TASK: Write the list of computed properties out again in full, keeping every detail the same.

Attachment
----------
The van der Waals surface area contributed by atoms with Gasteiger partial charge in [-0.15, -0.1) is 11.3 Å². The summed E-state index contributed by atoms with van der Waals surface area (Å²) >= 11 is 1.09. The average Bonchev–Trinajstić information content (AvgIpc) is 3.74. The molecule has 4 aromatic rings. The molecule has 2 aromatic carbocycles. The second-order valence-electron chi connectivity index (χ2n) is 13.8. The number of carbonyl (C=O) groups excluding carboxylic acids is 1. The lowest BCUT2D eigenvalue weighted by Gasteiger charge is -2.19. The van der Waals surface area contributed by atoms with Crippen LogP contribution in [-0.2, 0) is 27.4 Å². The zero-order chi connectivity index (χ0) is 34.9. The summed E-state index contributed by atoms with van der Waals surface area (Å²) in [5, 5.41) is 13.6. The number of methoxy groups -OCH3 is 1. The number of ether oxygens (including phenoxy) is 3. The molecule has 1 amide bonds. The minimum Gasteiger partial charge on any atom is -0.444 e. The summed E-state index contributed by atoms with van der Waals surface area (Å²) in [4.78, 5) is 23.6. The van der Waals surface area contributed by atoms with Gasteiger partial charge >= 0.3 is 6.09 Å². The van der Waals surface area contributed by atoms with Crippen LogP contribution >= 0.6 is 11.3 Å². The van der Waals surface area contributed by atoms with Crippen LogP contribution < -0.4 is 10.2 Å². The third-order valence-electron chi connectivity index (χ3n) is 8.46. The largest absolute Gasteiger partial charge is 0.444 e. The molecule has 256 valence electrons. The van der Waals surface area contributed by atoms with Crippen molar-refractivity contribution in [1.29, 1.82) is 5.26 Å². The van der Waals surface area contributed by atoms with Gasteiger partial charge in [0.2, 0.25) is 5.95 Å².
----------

The van der Waals surface area contributed by atoms with Gasteiger partial charge in [-0.15, -0.1) is 11.3 Å². The summed E-state index contributed by atoms with van der Waals surface area (Å²) >= 11 is 1.09. The average Bonchev–Trinajstić information content (AvgIpc) is 3.74. The molecule has 4 aromatic rings. The molecule has 2 aromatic carbocycles. The second-order valence-electron chi connectivity index (χ2n) is 13.8. The number of carbonyl (C=O) groups excluding carboxylic acids is 1. The lowest BCUT2D eigenvalue weighted by Gasteiger charge is -2.19. The van der Waals surface area contributed by atoms with Crippen LogP contribution in [-0.2, 0) is 27.4 Å². The zero-order chi connectivity index (χ0) is 34.9. The summed E-state index contributed by atoms with van der Waals surface area (Å²) in [5, 5.41) is 13.6. The number of methoxy groups -OCH3 is 1. The number of ether oxygens (including phenoxy) is 3. The molecule has 1 amide bonds. The minimum Gasteiger partial charge on any atom is -0.444 e. The summed E-state index contributed by atoms with van der Waals surface area (Å²) in [4.78, 5) is 23.6. The van der Waals surface area contributed by atoms with Gasteiger partial charge >= 0.3 is 6.09 Å². The van der Waals surface area contributed by atoms with Crippen LogP contribution >= 0.6 is 11.3 Å². The van der Waals surface area contributed by atoms with Crippen LogP contribution < -0.4 is 10.2 Å². The third-order valence-electron chi connectivity index (χ3n) is 8.46. The largest absolute Gasteiger partial charge is 0.444 e. The molecule has 256 valence electrons. The van der Waals surface area contributed by atoms with Crippen molar-refractivity contribution in [1.29, 1.82) is 5.26 Å². The van der Waals surface area contributed by atoms with Gasteiger partial charge in [0.2, 0.25) is 5.95 Å².